Managebac Plus

Making a plugin

This is a purely informational page that is in no way affiliated with Managebac.

Programming an extension

Plugins are coded in Javascript, with knowledge of HTML and CSS required. However, knowledge of copy-pasting is often enough!

If this is your first time programming, you can make some simple modifications to other plugins, making them better. In order to do this, go to any plugin in the Plugins section, press "See code" and copy it. Then, edit the relevant elements and re-upload it thought the developer section. For example, lets make a plugin that changes the wallpaper.

First, find a good plugin that already does this. I found one called "Banana Background", seen in the screenshot below:

Now, press "See code" to see exactly what code is running which causes the background to change.

Now just copy the code:

Perfect. Now make your own plugin with the same code. To do this, go to the Developer page up top:

I made a couple plugins already, but you shouldn't see any if you haven't made any yet.

Next, press "Create plugin" at the bottom.

This should immediately create a new plugin on top of the button. It's default name will be Unnamed. Change that to whatever you want. I'll put "Star wars background".

Next, there is a place to put your code. Inside, you may see it says Insert your description here!, but this space is for your code aswell. To change your description only change the actual writting that says "Insert your description here!", don't change anything else. That's what I have done below:

You may now add your code to the bottom. Add a few lines to leave some space. Then, paste the code.

As you can see, I've pasted the code at the bottom. It may look scary, but all you need to do is get the general idea of what's going on. Clearly, there is a link, so that must be the place where the image is. Thus, if you change that for another link, you can change the background image. I searched for a solid star wars background, and found the one below.

Instead of copying the actual image, I just copied the image address because that will give me a link. I then pasted that link into the code and hit the "Save" button below.

If you're asking yourself whether you can put your own image, well it's complicated. There is no "upload" feature, because someone would need to host that. However, if you have this image set as your profile picture in any website, you can right click that image and copy the link. There are other ways to get around this aswell. It is quite an inconvenience though.

Trying and publishing the extension

To publish your extension, just set the project to Public, and anyone will be able to install it. However, if you want to try it yourself, toggle the Enabled switch and it will simply run for you, but it won't be public.

If you publish it and install it via the store, make sure that you don't have it Enabled aswell, as if you do it will run twice!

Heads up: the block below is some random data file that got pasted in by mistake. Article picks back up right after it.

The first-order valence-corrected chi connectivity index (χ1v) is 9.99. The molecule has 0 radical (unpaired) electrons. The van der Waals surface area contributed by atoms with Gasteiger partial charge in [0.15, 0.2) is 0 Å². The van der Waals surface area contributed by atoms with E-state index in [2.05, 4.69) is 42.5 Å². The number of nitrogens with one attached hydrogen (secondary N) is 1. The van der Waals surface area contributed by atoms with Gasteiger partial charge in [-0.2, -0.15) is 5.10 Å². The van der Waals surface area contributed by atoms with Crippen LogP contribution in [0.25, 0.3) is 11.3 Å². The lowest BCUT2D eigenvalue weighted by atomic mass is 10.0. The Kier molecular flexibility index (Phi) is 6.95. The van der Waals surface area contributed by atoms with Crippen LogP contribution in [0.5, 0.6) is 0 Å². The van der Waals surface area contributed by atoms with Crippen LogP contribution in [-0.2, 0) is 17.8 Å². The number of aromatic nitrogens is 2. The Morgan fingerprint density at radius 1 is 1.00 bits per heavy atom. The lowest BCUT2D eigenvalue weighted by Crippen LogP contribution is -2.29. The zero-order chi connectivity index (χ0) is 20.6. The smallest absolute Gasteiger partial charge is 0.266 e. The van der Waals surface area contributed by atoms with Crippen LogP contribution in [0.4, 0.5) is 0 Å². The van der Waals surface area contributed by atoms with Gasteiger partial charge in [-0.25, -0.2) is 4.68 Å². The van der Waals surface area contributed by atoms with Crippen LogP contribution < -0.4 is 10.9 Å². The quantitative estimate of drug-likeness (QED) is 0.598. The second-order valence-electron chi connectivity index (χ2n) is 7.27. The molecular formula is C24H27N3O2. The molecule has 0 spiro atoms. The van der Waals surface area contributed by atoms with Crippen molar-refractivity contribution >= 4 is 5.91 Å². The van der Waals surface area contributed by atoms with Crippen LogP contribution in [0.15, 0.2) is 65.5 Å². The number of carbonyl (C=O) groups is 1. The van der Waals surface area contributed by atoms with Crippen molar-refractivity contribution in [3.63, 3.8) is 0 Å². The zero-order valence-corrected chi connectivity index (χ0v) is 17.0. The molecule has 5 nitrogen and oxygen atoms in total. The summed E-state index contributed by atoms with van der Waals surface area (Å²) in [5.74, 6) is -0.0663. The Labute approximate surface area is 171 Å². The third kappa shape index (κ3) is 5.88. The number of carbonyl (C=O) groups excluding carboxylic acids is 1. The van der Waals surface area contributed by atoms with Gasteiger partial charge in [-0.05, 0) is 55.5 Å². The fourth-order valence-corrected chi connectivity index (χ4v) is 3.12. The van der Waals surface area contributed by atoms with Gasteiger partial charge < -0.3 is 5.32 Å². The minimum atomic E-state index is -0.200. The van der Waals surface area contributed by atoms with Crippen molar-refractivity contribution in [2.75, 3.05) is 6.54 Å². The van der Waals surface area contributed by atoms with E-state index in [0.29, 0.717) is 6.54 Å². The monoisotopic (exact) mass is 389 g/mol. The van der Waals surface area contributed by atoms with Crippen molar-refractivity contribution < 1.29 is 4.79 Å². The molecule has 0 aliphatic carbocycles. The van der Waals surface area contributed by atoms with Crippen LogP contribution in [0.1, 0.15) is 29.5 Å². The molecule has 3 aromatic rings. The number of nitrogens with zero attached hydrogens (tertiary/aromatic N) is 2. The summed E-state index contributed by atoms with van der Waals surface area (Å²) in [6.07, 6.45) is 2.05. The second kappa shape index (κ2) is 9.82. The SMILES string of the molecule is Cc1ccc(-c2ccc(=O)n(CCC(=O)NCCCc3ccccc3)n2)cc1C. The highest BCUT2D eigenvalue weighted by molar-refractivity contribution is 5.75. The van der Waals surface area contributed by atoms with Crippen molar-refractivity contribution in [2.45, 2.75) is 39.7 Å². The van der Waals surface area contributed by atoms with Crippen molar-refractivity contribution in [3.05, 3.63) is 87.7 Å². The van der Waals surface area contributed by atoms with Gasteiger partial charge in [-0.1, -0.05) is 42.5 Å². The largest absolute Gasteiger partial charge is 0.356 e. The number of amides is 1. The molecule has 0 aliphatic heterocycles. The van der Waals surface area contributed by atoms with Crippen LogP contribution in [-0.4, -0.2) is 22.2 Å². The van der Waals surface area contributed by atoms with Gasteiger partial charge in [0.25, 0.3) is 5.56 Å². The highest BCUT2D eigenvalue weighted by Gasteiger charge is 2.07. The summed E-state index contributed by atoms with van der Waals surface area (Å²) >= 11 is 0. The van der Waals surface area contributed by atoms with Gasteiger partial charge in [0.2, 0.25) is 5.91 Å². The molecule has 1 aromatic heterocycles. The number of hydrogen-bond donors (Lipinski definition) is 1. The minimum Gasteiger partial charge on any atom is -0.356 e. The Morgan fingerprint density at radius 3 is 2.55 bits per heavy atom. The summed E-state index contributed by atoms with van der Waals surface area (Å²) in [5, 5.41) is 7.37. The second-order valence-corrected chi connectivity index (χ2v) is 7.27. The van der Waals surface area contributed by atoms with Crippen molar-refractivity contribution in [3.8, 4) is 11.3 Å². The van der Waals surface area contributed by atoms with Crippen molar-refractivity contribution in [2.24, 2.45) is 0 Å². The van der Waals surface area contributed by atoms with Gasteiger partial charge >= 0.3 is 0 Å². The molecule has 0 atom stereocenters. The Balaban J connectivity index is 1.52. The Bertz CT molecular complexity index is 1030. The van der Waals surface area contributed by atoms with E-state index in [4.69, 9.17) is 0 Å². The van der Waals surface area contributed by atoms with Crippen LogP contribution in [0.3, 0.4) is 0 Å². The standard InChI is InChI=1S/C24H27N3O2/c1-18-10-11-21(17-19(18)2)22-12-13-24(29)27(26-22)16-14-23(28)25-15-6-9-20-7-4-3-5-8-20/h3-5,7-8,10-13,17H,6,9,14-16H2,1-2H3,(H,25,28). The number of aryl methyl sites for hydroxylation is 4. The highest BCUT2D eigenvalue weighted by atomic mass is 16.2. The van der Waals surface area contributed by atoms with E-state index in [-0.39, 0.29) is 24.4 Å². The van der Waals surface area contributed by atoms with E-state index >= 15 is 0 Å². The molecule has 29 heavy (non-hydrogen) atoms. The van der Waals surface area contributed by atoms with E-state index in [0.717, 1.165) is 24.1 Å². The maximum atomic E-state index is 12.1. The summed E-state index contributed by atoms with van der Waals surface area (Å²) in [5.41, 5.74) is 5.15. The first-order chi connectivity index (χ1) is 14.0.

Make sure to hit reload after installing / enabling the extension for it to come into effect.

Programming an extension if you're a javascript pro.

There are two main things that you may want to keep in mind. First, is that every project should start with a multiline comment, spaced exactly as shown when generated. The text inside this comment is the description of the plugin.

Next, you have a variable available to you called "context". It has a lot of goodies inside, such as the current class that the student is in: context.currentClassId and context.currentClassName. It also has the student's info: context.useremail, context.userid, and context.username. Use them responsibly!

Can I protect my plugins against being copied?

I mean, I really like the idea of people learning from other people's code so I'd prefer if you don't make your code overly complex to prevent copying, but I'm not going to stop you.

If your question is whether you can remove the "See code" button completely, then the answer is no. The code is running on their computer anyways, so they could find it if they wanted to.

What's really going on?

Extensions that you write are saved to database. Then, if you install one, the code is stored in your own computer. This javascript code will be executed using the "eval" function every time the page is reloaded. In addition, the extension's code is placed inside an anonymous function and then immediately executed in order to prevent different extensions from interfering with each other.

When the owner of the extension hits save, the new code is shipped to everyone that has the extension installed, and then the old code is overridden with the new code in each computer, effectively "updating" the extension.

Sadly, this method leaves room for people to misuse the tool of malitious purposes, which there is little I can do about except for banning the person. Ofcourse, I don't count unintended behaviour (bugs) as malicious. Luckily, it isn't easy for you or anyone to "accidentally" hack, as hacking can only really be done if there is intent, so you don't need to worry about this.

How can I see who made an extension?

You can't. Authors can choose to say who made it in the description, but that's their choice. As Managebac doesn't have "usernames", instead using real names and surnames, I think it would be a violation of privacy to put this information alongside the plugins you make.

Any questions?

Just email and I'll answer as quick as possible (I have lots of time to answer now that the IB is cancelled)

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